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Dengue Fever: Why Do You Need to Stick to Paracetamol? Painkillers increase the risk of internal bleeding and affect the liver

There has been a trend of increasing dengue cases across the country, as the disease map is now spreading across India, the way Jammu and Kashmir. In fact, no state or union territory is left with zero cases. According to the National Vector Borne Disease Control Program (NVBDCP) data till August end, there have been over 30,627 cases and 12 deaths. Karnataka (5,392) has the highest number of cases in Maharashtra (2,927) and Kerala (2,007). Newly added to the dengue map are Jammu and Kashmir (96) and Nagaland (two). In 2021, there were 1.93 lakh dengue cases and 346 deaths across the country, while 2020 saw a decline, probably because the focus was on treating COVID 19. What is worrying this year is the emergence of unusual symptoms in the focal areas, resulting in the descendants of accelerated dengue hemorrhagic fever.

What are the unusual symptoms this year?

This year, some patients have faced complications. In DelhiIn India, where cases have increased in the past two weeks, people are coming to hospitals with internal bleeding, shock (sudden drop in blood pressure) and liver complications. Dr Rommel Tikoo, Director, Internal Medicine, Max Healthcare, said, “Although the numbers are not as high as were seen in Delhi in 2015 and 2016, we are seeing more people suffering from uncomplicated dengue. People with liver involvement show signs of jaundice, but these cases are self-limiting.”

Some patients in Maharashtra have reported serious complications. According to infectious disease specialist Dr Sanjay Pujari, we should be concerned if the rate of complications is higher as compared to previous years. Dr Rajesh Gadia, Consulting Physician at KEM Hospital who has been involved in the management of dengue viral fever for more than two decades, says that the presentation of cases is mild at large. Although the prevalent serotypes can lead to complications and in some cases, mainly from Baramati and Phaltan, patients have tremors and fluid in the lungs. “Clinical manifestations vary from undifferentiated fever to florid hemorrhage and shock. Clinical presentations depend on age, immune status of the host and strain of the virus,” said Dr. Gadia.

Some rare complications are hemophagocytic lymphohistiocytosis (HLH), an inflammatory condition that can be triggered by infection or other immune disorders, usually in people with an underlying genetic predisposition. Pujari said that this is seen not only in dengue but also in other infections. Priest explained, “Leakage of capillary fluid from the blood moves into the interstitial compartment and fluid can accumulate in the lungs or abdomen – once the fluid moves into the extra blood space, there is a drop in blood pressure and therefore shock. ” Which means all the blood cells in the body are affected, causing liver and heart injury, a drop in platelet count, abnormal clotting system, a drastic drop in blood pressure. This causes refractory shock to the patient.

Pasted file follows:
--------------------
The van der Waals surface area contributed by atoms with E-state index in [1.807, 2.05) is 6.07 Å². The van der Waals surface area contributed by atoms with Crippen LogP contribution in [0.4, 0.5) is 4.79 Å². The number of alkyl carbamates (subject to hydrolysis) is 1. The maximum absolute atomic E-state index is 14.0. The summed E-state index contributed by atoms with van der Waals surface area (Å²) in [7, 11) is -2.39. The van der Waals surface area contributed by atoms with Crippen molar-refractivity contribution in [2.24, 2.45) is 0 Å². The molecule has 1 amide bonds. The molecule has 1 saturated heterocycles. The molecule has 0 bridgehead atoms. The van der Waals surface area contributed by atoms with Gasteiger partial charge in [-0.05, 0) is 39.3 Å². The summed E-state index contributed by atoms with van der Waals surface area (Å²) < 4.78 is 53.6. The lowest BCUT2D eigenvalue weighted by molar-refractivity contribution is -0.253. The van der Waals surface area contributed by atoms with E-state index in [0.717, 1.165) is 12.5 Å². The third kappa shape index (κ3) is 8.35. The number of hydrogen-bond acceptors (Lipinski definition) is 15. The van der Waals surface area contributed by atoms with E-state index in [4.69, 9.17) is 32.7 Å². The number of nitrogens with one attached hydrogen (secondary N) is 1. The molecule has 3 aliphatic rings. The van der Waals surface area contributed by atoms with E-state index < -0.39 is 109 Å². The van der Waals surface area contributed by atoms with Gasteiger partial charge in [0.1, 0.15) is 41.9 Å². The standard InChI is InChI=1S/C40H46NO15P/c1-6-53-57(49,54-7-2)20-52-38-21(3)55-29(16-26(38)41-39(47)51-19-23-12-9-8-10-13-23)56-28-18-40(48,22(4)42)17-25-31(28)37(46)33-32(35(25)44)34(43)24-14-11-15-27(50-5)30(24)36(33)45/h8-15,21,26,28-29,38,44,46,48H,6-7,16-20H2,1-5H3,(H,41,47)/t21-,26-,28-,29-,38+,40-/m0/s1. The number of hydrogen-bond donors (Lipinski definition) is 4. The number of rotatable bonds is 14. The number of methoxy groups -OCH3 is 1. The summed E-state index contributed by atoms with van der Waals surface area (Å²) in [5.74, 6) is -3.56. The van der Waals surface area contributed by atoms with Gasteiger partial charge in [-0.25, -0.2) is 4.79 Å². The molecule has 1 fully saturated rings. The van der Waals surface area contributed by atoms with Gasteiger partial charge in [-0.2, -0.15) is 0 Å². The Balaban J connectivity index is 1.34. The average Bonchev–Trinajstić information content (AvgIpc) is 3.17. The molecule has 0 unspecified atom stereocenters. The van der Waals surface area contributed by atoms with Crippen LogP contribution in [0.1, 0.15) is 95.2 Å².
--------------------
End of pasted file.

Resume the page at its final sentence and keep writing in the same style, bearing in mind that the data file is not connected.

A uniquely rare case of Dengue-induced Acute Respiratory Distress Syndrome (ARDS) was observed in four-year-old boy Arush Vandekar from Ahmednagar, Maharashtra. His breathing became difficult and his oxygen level dropped.

seek quick health

“Overall, there is no reason to panic. However, it is extremely important to seek health care early,” says Dr Parikshit Prayag, infectious disease specialist at Deenanath Mangeshkar Hospital. When the latent dengue virus is finally diagnosed, it inevitably leads to other health problems.

The onset includes an acute febrile illness between two and seven days, with symptoms such as headache, retro-orbital pain, myalgia, arthralgia, rash and hemorrhagic manifestations. These need to be carefully monitored. The febrile illness is the stage where the fever can last for a week after which most people recover. There will be recovery after viral and the patient has weakness and fatigue.

let’s say COVID-19 And with dengue spreading in the city simultaneously, Dr. Tikku warns people not to give any painkillers without doctor’s advice. “With COVID-19, many people take painkillers without consulting a doctor, but it can be dangerous if they have dengue. Combiflam and pain relievers like diclofenac can increase the risk of internal bleeding and can affect the liver. Paracetamol is the only medicine they should take for fever,” said Dr Tikku.

HLH is life-threatening and its diagnosis can be challenging because early symptoms can mimic other problems such as persistent fever, rash, enlarged liver, low platelet count and altered mental functions.

There are four virus serotypes designated as DENV-1, DENV-2, DENV-3 and DENV-4. Infection with a single serotype confers lifelong immunity to the virus serotype.

Why do you need to look for rainfall patterns?

With researchers and studies finding a link between dengue and rainfall patterns, experts like Dr Gadiya caution that the monsoon and post-monsoon months are critical for vulnerable people. The Aedes aegypti mosquito lives for an average of 15 days. During the rainy season, when survival is longer, the risk of virus transmission is higher. Dengue mosquito is a day feeder and can fly for a limited distance of 400 metres. Aedes aegypti is found almost exclusively in domestic, man-made water receptacles and around homes, construction sites and factories. Natural larval habitats are tree holes, leaf axils and coconut shells. Unused tires, flower pots and desert coolers are among the most common home breeding sites.

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